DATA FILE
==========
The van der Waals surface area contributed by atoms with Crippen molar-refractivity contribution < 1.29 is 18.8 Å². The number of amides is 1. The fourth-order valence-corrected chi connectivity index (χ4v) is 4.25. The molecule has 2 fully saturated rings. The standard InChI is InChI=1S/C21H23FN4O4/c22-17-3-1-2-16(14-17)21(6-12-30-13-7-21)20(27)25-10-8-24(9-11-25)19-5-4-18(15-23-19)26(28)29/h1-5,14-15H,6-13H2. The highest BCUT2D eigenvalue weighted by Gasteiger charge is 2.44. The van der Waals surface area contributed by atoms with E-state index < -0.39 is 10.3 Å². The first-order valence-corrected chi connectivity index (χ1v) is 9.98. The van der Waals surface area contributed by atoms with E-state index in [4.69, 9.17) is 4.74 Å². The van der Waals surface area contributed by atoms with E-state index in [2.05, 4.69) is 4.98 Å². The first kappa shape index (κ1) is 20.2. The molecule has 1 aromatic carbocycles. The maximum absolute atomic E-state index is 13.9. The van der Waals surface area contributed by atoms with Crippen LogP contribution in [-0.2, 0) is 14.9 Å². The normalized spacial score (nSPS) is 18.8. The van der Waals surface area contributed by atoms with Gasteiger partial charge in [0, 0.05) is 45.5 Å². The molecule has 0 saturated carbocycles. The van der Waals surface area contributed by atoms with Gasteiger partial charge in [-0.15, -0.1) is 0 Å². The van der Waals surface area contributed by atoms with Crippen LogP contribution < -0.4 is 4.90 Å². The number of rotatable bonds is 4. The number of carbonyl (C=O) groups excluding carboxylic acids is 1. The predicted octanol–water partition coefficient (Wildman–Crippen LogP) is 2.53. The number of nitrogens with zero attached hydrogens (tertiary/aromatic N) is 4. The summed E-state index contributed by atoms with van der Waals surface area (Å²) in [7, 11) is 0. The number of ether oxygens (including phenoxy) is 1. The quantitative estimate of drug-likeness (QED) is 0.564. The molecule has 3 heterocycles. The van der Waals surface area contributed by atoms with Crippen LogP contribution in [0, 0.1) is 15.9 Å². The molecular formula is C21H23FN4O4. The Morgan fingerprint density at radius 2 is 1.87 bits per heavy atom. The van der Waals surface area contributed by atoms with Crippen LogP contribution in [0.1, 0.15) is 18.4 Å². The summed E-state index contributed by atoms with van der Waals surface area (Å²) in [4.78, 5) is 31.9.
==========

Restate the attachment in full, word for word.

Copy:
The van der Waals surface area contributed by atoms with Crippen molar-refractivity contribution < 1.29 is 18.8 Å². The number of amides is 1. The fourth-order valence-corrected chi connectivity index (χ4v) is 4.25. The molecule has 2 fully saturated rings. The standard InChI is InChI=1S/C21H23FN4O4/c22-17-3-1-2-16(14-17)21(6-12-30-13-7-21)20(27)25-10-8-24(9-11-25)19-5-4-18(15-23-19)26(28)29/h1-5,14-15H,6-13H2. The highest BCUT2D eigenvalue weighted by Gasteiger charge is 2.44. The van der Waals surface area contributed by atoms with E-state index < -0.39 is 10.3 Å². The first-order valence-corrected chi connectivity index (χ1v) is 9.98. The van der Waals surface area contributed by atoms with E-state index in [4.69, 9.17) is 4.74 Å². The van der Waals surface area contributed by atoms with E-state index in [2.05, 4.69) is 4.98 Å². The first kappa shape index (κ1) is 20.2. The molecule has 1 aromatic carbocycles. The maximum absolute atomic E-state index is 13.9. The van der Waals surface area contributed by atoms with Crippen LogP contribution in [-0.2, 0) is 14.9 Å². The normalized spacial score (nSPS) is 18.8. The van der Waals surface area contributed by atoms with Gasteiger partial charge in [0, 0.05) is 45.5 Å². The molecule has 0 saturated carbocycles. The van der Waals surface area contributed by atoms with Gasteiger partial charge in [-0.15, -0.1) is 0 Å². The van der Waals surface area contributed by atoms with Crippen LogP contribution < -0.4 is 4.90 Å². The number of rotatable bonds is 4. The number of carbonyl (C=O) groups excluding carboxylic acids is 1. The predicted octanol–water partition coefficient (Wildman–Crippen LogP) is 2.53. The number of nitrogens with zero attached hydrogens (tertiary/aromatic N) is 4. The summed E-state index contributed by atoms with van der Waals surface area (Å²) in [7, 11) is 0. The number of ether oxygens (including phenoxy) is 1. The quantitative estimate of drug-likeness (QED) is 0.564. The molecule has 3 heterocycles. The van der Waals surface area contributed by atoms with Crippen LogP contribution in [0, 0.1) is 15.9 Å². The molecular formula is C21H23FN4O4. The Morgan fingerprint density at radius 2 is 1.87 bits per heavy atom. The van der Waals surface area contributed by atoms with Crippen LogP contribution in [0.1, 0.15) is 18.4 Å². The summed E-state index contributed by atoms with van der Waals surface area (Å²) in [4.78, 5) is 31.9.